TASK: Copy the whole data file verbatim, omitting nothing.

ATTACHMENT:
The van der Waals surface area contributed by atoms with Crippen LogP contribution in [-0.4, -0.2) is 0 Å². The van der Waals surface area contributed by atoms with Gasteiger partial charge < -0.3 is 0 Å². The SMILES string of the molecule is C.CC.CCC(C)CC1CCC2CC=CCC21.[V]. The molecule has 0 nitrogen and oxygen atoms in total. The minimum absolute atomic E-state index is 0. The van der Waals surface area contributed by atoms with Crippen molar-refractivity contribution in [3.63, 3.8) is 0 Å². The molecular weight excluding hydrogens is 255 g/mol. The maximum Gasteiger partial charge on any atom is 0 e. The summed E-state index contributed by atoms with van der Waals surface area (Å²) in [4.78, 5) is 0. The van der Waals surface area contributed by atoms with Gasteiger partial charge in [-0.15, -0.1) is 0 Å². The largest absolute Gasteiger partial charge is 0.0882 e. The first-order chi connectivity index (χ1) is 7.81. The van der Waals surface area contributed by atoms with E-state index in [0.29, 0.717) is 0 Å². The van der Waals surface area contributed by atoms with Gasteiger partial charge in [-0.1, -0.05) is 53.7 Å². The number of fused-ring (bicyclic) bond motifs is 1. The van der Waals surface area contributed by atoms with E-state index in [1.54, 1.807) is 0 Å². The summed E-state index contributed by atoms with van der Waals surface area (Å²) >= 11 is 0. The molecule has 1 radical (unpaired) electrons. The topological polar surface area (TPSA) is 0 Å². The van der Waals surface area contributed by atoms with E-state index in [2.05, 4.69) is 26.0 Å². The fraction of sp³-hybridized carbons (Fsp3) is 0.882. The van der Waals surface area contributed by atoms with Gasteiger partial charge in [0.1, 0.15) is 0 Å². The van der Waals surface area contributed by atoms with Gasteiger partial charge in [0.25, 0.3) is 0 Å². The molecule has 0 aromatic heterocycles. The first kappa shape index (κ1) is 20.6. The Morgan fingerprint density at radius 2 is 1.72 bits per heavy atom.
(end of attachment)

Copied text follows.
The van der Waals surface area contributed by atoms with Crippen LogP contribution in [-0.4, -0.2) is 0 Å². The van der Waals surface area contributed by atoms with Gasteiger partial charge < -0.3 is 0 Å². The SMILES string of the molecule is C.CC.CCC(C)CC1CCC2CC=CCC21.[V]. The molecule has 0 nitrogen and oxygen atoms in total. The minimum absolute atomic E-state index is 0. The van der Waals surface area contributed by atoms with Crippen molar-refractivity contribution in [3.63, 3.8) is 0 Å². The molecular weight excluding hydrogens is 255 g/mol. The maximum Gasteiger partial charge on any atom is 0 e. The summed E-state index contributed by atoms with van der Waals surface area (Å²) in [4.78, 5) is 0. The van der Waals surface area contributed by atoms with Gasteiger partial charge in [-0.15, -0.1) is 0 Å². The largest absolute Gasteiger partial charge is 0.0882 e. The first-order chi connectivity index (χ1) is 7.81. The van der Waals surface area contributed by atoms with E-state index in [0.29, 0.717) is 0 Å². The van der Waals surface area contributed by atoms with Gasteiger partial charge in [-0.1, -0.05) is 53.7 Å². The number of fused-ring (bicyclic) bond motifs is 1. The van der Waals surface area contributed by atoms with E-state index in [1.54, 1.807) is 0 Å². The summed E-state index contributed by atoms with van der Waals surface area (Å²) >= 11 is 0. The molecule has 1 radical (unpaired) electrons. The topological polar surface area (TPSA) is 0 Å². The van der Waals surface area contributed by atoms with E-state index in [2.05, 4.69) is 26.0 Å². The fraction of sp³-hybridized carbons (Fsp3) is 0.882. The van der Waals surface area contributed by atoms with Gasteiger partial charge in [0.1, 0.15) is 0 Å². The van der Waals surface area contributed by atoms with Gasteiger partial charge in [0.25, 0.3) is 0 Å². The molecule has 0 aromatic heterocycles. The first kappa shape index (κ1) is 20.6. The Morgan fingerprint density at radius 2 is 1.72 bits per heavy atom.